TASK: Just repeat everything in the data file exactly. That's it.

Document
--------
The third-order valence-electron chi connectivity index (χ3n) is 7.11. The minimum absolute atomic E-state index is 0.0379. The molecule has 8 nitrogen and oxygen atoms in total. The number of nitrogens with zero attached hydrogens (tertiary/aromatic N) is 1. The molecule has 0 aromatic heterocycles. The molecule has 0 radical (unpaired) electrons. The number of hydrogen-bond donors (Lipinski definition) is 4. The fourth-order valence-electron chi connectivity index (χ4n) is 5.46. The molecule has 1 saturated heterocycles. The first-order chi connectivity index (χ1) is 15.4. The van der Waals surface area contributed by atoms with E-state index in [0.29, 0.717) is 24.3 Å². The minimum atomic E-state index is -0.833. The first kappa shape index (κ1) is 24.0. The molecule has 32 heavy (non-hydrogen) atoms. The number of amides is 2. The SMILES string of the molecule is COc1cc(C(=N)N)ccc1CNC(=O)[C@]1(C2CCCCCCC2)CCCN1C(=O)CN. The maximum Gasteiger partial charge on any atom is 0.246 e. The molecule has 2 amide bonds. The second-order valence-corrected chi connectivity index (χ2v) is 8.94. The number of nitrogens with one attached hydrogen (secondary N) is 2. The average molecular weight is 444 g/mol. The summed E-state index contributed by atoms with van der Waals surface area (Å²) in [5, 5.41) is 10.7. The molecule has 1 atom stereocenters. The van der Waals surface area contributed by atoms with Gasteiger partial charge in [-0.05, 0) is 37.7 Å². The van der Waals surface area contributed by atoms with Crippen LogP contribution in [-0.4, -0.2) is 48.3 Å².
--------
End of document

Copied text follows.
The third-order valence-electron chi connectivity index (χ3n) is 7.11. The minimum absolute atomic E-state index is 0.0379. The molecule has 8 nitrogen and oxygen atoms in total. The number of nitrogens with zero attached hydrogens (tertiary/aromatic N) is 1. The molecule has 0 aromatic heterocycles. The molecule has 0 radical (unpaired) electrons. The number of hydrogen-bond donors (Lipinski definition) is 4. The fourth-order valence-electron chi connectivity index (χ4n) is 5.46. The molecule has 1 saturated heterocycles. The first-order chi connectivity index (χ1) is 15.4. The van der Waals surface area contributed by atoms with E-state index in [0.29, 0.717) is 24.3 Å². The minimum atomic E-state index is -0.833. The first kappa shape index (κ1) is 24.0. The molecule has 32 heavy (non-hydrogen) atoms. The number of amides is 2. The SMILES string of the molecule is COc1cc(C(=N)N)ccc1CNC(=O)[C@]1(C2CCCCCCC2)CCCN1C(=O)CN. The maximum Gasteiger partial charge on any atom is 0.246 e. The molecule has 2 amide bonds. The second-order valence-corrected chi connectivity index (χ2v) is 8.94. The number of nitrogens with one attached hydrogen (secondary N) is 2. The average molecular weight is 444 g/mol. The summed E-state index contributed by atoms with van der Waals surface area (Å²) in [5, 5.41) is 10.7. The molecule has 1 atom stereocenters. The van der Waals surface area contributed by atoms with Gasteiger partial charge in [-0.05, 0) is 37.7 Å². The van der Waals surface area contributed by atoms with Crippen LogP contribution in [-0.4, -0.2) is 48.3 Å².